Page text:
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which budded only in this unfriendly climate, will open in the eternal sunshine with life which cannot decay; with beauty which will never fade; and with fragrance which will cheer heaven itself through its immortal ages. Then those who have voluntarily done good even to the least of Christ's brethren, will be declared to have done it unto him, and will inherit the kingdom prepared for his followers from the foundation of the world. At the same time, also, those who have refused or neglected this divine employment, will be compelled, with amazement and terror, to depart from his presence into everlasting fire, prepared for the devil and his angels. It ought to sink deep into the heart of every one of us, that no reason is alleged at the final trial for this immense difference in the future allotments of men, but that some have chosen, and that others have declined to employ their time and talents in accomplishing this glorious object. The former are admitted into heaven, not indeed as having merited this divine destination, but as being qualified for active and endless beneficence; the latter are shut out, because they are unfitted to pursue this illustrious end of their being.

service of God, and the happiness and virtue of their fellow men, will be found to have done more than a host of the rich, the great, and the splendid. Let no person, therefore, feel as if this divine employment was beyond his power.

Were this equitable standard 'for estimating the characters of men universally adopted, what mighty changes would be made in human reputation? How often would the man of science, who consumes his life in heaping up knowledge without employing it to any useful purpose, be obliged to give place to the clown who has never known his alphabet, and who, yet, in his own humble sphere, has laboured for the relief and the comfort of those around him ? How often would beauty of form fade away before the superior lustre of a virtuous mind, animating, perhaps, a plain, or even a deformed person? How frequently would the tongue of eloquence falter and be dumb, before the silent but impressive language of a benevolent life, in a humble man, who had talents for doing good ? How suddenly, as well as frequently, would the wreath of the statesman, and the laurel of the hero wither before the crown of glory achieved by a peasant; whom the one ruled with a rod of iron, and the other butchered, perhaps, to swell his power and fame! In a word, how soon would many of the great become little; the renowned be forgotten; the splendid sink into obscurity; and kings, and princes, and nobles, and all those proud men whom we foolishly account happy, exchange the palace for a cottage, or the throne for a dunghill ?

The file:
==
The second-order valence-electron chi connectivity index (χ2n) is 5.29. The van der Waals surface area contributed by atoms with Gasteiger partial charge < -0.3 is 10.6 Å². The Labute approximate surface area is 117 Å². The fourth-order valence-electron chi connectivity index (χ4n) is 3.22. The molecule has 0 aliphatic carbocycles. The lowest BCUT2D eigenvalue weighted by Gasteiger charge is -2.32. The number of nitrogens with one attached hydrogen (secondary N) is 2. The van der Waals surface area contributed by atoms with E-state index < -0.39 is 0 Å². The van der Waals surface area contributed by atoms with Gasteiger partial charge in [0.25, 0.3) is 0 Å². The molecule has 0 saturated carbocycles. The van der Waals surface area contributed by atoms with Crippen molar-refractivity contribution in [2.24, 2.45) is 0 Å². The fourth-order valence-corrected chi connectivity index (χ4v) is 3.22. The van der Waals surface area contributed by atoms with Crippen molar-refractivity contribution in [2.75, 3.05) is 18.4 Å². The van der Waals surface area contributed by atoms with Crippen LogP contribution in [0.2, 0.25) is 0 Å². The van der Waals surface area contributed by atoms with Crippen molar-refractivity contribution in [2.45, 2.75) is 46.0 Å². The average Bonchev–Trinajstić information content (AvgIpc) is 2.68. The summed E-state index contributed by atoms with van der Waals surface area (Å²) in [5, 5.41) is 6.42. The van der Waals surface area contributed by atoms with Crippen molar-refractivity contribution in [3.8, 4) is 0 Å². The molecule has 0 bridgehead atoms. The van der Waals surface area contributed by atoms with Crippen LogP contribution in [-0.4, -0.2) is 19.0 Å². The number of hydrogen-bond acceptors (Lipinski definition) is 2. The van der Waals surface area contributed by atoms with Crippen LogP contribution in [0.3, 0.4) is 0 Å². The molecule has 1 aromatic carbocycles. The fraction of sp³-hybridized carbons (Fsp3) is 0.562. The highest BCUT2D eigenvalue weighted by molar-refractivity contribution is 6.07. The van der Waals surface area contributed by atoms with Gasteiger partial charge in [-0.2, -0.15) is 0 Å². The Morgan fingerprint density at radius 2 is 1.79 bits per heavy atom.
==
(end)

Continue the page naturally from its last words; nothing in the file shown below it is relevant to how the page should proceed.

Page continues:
In the day when “ God shall bring every work into judg

ment, with every secret thing, whether it be good or whether “ it be evil,” changes of this nature, endless in their multitude, and immensely important in their alternations of disgrace and glory, will actually take place. Then those who are last in this world will in many instances be first; and those who are first will in many instances be last. Then those only who have done good will rise to the resurrection of life: while those who have done evil will rise to the resurrection of condemnation. Their pride and fame, wealth and grandeur, will fade and wither beneath the beams of the sun of righteousness. Then, too, the benevolence of the Gospel; which budded only in this unfriendly climate, will open in the eternal sunshine with life which cannot decay; with beauty which will never fade ; and with fragrance which will cheer heaven itself through its immortal ages. Then those who have voluntarily done good even to the least of Christ's brethren, will be declared to have done it unto him, and will inherit the kingdom prepared for his followers from the foundation of the world. At the same time, also, those who have refused or neglected this divine employment, will be compelled, with amazement and terror, to depart from his presence into everlasting fire, prepared for the devil and his angels. It ought to sink deep into the heart of every one of us, that no reason is alleged at the final trial for this immense difference in the future allotments of men, but that some have chosen, and that others have declined to employ their time and talents in accomplishing this glorious object. The former are admitted into heaven, not indeed as having merited this divine destination, but as being qualified for active and endless beneficence; the latter are shut out, because they are unfitted to pursue this illustrious end of their being.